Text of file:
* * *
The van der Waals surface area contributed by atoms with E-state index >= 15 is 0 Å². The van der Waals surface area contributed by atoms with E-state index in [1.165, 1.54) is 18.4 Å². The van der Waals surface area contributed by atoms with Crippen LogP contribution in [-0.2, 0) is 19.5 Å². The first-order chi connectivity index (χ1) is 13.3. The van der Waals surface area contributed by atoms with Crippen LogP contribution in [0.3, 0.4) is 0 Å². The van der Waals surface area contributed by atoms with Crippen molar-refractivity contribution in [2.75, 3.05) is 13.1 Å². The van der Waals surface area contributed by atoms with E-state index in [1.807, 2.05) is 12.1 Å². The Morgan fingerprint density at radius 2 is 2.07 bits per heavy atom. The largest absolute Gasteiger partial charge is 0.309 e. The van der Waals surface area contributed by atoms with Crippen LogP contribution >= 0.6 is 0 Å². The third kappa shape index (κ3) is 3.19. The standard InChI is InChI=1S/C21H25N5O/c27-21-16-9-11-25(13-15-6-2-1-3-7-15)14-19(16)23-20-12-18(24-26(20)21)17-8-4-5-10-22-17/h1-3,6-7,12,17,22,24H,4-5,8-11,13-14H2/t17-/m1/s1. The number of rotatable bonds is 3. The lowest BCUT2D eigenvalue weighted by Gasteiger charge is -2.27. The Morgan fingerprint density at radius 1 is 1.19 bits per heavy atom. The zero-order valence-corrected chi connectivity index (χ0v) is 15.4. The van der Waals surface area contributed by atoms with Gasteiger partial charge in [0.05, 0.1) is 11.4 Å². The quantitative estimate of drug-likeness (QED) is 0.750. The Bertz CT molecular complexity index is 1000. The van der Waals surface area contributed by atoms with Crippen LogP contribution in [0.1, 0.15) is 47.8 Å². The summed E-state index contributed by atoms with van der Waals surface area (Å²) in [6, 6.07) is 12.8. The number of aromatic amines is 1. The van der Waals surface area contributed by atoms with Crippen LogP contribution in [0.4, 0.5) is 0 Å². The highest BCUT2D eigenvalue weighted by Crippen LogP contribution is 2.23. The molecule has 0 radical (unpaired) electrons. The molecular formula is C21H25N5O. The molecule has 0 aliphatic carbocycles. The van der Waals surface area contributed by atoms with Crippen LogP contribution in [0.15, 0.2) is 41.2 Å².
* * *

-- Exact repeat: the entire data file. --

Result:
The van der Waals surface area contributed by atoms with E-state index >= 15 is 0 Å². The van der Waals surface area contributed by atoms with E-state index in [1.165, 1.54) is 18.4 Å². The van der Waals surface area contributed by atoms with Crippen LogP contribution in [-0.2, 0) is 19.5 Å². The first-order chi connectivity index (χ1) is 13.3. The van der Waals surface area contributed by atoms with Crippen LogP contribution in [0.3, 0.4) is 0 Å². The van der Waals surface area contributed by atoms with Crippen molar-refractivity contribution in [2.75, 3.05) is 13.1 Å². The van der Waals surface area contributed by atoms with E-state index in [1.807, 2.05) is 12.1 Å². The Morgan fingerprint density at radius 2 is 2.07 bits per heavy atom. The largest absolute Gasteiger partial charge is 0.309 e. The van der Waals surface area contributed by atoms with Crippen LogP contribution >= 0.6 is 0 Å². The third kappa shape index (κ3) is 3.19. The standard InChI is InChI=1S/C21H25N5O/c27-21-16-9-11-25(13-15-6-2-1-3-7-15)14-19(16)23-20-12-18(24-26(20)21)17-8-4-5-10-22-17/h1-3,6-7,12,17,22,24H,4-5,8-11,13-14H2/t17-/m1/s1. The number of rotatable bonds is 3. The lowest BCUT2D eigenvalue weighted by Gasteiger charge is -2.27. The Morgan fingerprint density at radius 1 is 1.19 bits per heavy atom. The zero-order valence-corrected chi connectivity index (χ0v) is 15.4. The van der Waals surface area contributed by atoms with Gasteiger partial charge in [0.05, 0.1) is 11.4 Å². The quantitative estimate of drug-likeness (QED) is 0.750. The Bertz CT molecular complexity index is 1000. The van der Waals surface area contributed by atoms with Crippen LogP contribution in [0.1, 0.15) is 47.8 Å². The summed E-state index contributed by atoms with van der Waals surface area (Å²) in [6, 6.07) is 12.8. The number of aromatic amines is 1. The van der Waals surface area contributed by atoms with Crippen LogP contribution in [0.4, 0.5) is 0 Å². The highest BCUT2D eigenvalue weighted by Crippen LogP contribution is 2.23. The molecule has 0 radical (unpaired) electrons. The molecular formula is C21H25N5O. The molecule has 0 aliphatic carbocycles. The van der Waals surface area contributed by atoms with Crippen LogP contribution in [0.15, 0.2) is 41.2 Å².